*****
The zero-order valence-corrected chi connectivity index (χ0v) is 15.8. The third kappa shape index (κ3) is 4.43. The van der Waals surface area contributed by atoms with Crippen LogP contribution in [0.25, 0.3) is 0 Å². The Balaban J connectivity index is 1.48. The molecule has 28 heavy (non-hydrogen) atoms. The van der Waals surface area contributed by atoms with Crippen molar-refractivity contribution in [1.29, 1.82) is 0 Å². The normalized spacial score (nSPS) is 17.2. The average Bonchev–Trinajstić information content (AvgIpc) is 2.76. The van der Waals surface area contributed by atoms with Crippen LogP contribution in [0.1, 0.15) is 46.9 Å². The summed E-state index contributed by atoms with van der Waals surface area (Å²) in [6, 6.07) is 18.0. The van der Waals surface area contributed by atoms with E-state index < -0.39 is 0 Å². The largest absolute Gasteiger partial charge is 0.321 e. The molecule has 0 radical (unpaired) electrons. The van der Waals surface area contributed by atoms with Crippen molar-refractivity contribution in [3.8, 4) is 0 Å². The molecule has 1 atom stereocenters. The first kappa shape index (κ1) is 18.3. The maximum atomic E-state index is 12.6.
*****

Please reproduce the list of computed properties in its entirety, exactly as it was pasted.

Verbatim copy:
The zero-order valence-corrected chi connectivity index (χ0v) is 15.8. The third kappa shape index (κ3) is 4.43. The van der Waals surface area contributed by atoms with Crippen LogP contribution in [0.25, 0.3) is 0 Å². The Balaban J connectivity index is 1.48. The molecule has 28 heavy (non-hydrogen) atoms. The van der Waals surface area contributed by atoms with Crippen molar-refractivity contribution in [1.29, 1.82) is 0 Å². The normalized spacial score (nSPS) is 17.2. The average Bonchev–Trinajstić information content (AvgIpc) is 2.76. The van der Waals surface area contributed by atoms with Crippen LogP contribution in [0.1, 0.15) is 46.9 Å². The summed E-state index contributed by atoms with van der Waals surface area (Å²) in [6, 6.07) is 18.0. The van der Waals surface area contributed by atoms with E-state index < -0.39 is 0 Å². The largest absolute Gasteiger partial charge is 0.321 e. The molecule has 0 radical (unpaired) electrons. The van der Waals surface area contributed by atoms with Crippen molar-refractivity contribution in [3.8, 4) is 0 Å². The molecule has 1 atom stereocenters. The first kappa shape index (κ1) is 18.3. The maximum atomic E-state index is 12.6.